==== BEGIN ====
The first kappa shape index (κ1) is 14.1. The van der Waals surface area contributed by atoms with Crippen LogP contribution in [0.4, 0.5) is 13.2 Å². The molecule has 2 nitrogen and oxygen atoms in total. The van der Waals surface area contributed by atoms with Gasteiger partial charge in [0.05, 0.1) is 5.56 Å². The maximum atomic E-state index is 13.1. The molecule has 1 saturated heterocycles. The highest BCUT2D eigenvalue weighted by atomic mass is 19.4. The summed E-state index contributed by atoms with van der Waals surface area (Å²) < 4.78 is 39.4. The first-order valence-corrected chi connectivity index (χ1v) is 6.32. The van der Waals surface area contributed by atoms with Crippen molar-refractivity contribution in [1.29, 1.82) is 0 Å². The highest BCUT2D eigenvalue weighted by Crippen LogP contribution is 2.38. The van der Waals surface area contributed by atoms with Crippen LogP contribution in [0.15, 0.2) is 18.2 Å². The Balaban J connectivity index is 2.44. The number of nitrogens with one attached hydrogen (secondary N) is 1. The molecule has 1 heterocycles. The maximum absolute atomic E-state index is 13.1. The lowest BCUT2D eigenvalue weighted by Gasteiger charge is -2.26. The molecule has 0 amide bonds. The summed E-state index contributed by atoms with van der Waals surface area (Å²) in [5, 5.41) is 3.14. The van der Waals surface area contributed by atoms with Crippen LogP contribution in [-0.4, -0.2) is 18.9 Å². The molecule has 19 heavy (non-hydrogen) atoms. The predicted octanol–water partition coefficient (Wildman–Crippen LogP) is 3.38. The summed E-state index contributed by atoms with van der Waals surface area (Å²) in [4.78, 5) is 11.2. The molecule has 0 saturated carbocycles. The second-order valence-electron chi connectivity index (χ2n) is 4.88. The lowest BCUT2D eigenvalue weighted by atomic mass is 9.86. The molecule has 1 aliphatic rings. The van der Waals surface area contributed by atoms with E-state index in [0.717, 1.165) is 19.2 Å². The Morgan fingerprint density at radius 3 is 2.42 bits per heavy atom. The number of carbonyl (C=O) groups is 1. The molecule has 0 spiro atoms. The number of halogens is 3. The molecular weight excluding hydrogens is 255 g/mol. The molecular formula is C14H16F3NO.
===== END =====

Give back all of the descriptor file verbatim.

The first kappa shape index (κ1) is 14.1. The van der Waals surface area contributed by atoms with Crippen LogP contribution in [0.4, 0.5) is 13.2 Å². The molecule has 2 nitrogen and oxygen atoms in total. The van der Waals surface area contributed by atoms with Gasteiger partial charge in [0.05, 0.1) is 5.56 Å². The maximum atomic E-state index is 13.1. The molecule has 1 saturated heterocycles. The highest BCUT2D eigenvalue weighted by atomic mass is 19.4. The summed E-state index contributed by atoms with van der Waals surface area (Å²) < 4.78 is 39.4. The first-order valence-corrected chi connectivity index (χ1v) is 6.32. The van der Waals surface area contributed by atoms with Crippen molar-refractivity contribution in [1.29, 1.82) is 0 Å². The highest BCUT2D eigenvalue weighted by Crippen LogP contribution is 2.38. The van der Waals surface area contributed by atoms with Crippen LogP contribution in [0.15, 0.2) is 18.2 Å². The Balaban J connectivity index is 2.44. The number of nitrogens with one attached hydrogen (secondary N) is 1. The molecule has 1 heterocycles. The maximum absolute atomic E-state index is 13.1. The lowest BCUT2D eigenvalue weighted by Gasteiger charge is -2.26. The molecule has 0 amide bonds. The summed E-state index contributed by atoms with van der Waals surface area (Å²) in [5, 5.41) is 3.14. The van der Waals surface area contributed by atoms with Crippen LogP contribution in [-0.4, -0.2) is 18.9 Å². The molecule has 19 heavy (non-hydrogen) atoms. The predicted octanol–water partition coefficient (Wildman–Crippen LogP) is 3.38. The summed E-state index contributed by atoms with van der Waals surface area (Å²) in [4.78, 5) is 11.2. The molecule has 0 saturated carbocycles. The second-order valence-electron chi connectivity index (χ2n) is 4.88. The lowest BCUT2D eigenvalue weighted by atomic mass is 9.86. The molecule has 1 aliphatic rings. The van der Waals surface area contributed by atoms with E-state index in [0.717, 1.165) is 19.2 Å². The Morgan fingerprint density at radius 3 is 2.42 bits per heavy atom. The number of carbonyl (C=O) groups is 1. The molecule has 0 spiro atoms. The number of halogens is 3. The molecular weight excluding hydrogens is 255 g/mol. The molecular formula is C14H16F3NO.